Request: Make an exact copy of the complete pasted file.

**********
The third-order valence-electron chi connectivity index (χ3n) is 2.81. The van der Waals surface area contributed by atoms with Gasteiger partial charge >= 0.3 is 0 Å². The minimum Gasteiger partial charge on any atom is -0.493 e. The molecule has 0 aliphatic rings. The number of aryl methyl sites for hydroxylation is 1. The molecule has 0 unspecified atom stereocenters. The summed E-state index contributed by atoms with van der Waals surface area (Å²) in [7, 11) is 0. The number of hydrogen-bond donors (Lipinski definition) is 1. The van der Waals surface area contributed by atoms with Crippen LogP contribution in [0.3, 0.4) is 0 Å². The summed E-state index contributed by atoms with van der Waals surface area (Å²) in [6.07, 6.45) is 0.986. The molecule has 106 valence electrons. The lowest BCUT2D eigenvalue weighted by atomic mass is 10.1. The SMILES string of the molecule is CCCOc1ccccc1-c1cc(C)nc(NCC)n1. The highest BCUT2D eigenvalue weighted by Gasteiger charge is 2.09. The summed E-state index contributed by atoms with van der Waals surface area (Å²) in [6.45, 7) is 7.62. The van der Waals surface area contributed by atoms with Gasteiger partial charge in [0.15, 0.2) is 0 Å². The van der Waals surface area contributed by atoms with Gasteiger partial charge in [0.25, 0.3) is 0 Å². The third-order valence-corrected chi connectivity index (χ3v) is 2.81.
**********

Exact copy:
The third-order valence-electron chi connectivity index (χ3n) is 2.81. The van der Waals surface area contributed by atoms with Gasteiger partial charge >= 0.3 is 0 Å². The minimum Gasteiger partial charge on any atom is -0.493 e. The molecule has 0 aliphatic rings. The number of aryl methyl sites for hydroxylation is 1. The molecule has 0 unspecified atom stereocenters. The summed E-state index contributed by atoms with van der Waals surface area (Å²) in [7, 11) is 0. The number of hydrogen-bond donors (Lipinski definition) is 1. The van der Waals surface area contributed by atoms with Crippen LogP contribution in [0.3, 0.4) is 0 Å². The summed E-state index contributed by atoms with van der Waals surface area (Å²) in [6.07, 6.45) is 0.986. The molecule has 106 valence electrons. The lowest BCUT2D eigenvalue weighted by atomic mass is 10.1. The SMILES string of the molecule is CCCOc1ccccc1-c1cc(C)nc(NCC)n1. The highest BCUT2D eigenvalue weighted by Gasteiger charge is 2.09. The summed E-state index contributed by atoms with van der Waals surface area (Å²) in [6.45, 7) is 7.62. The van der Waals surface area contributed by atoms with Gasteiger partial charge in [0.15, 0.2) is 0 Å². The van der Waals surface area contributed by atoms with Gasteiger partial charge in [0.25, 0.3) is 0 Å². The third-order valence-corrected chi connectivity index (χ3v) is 2.81.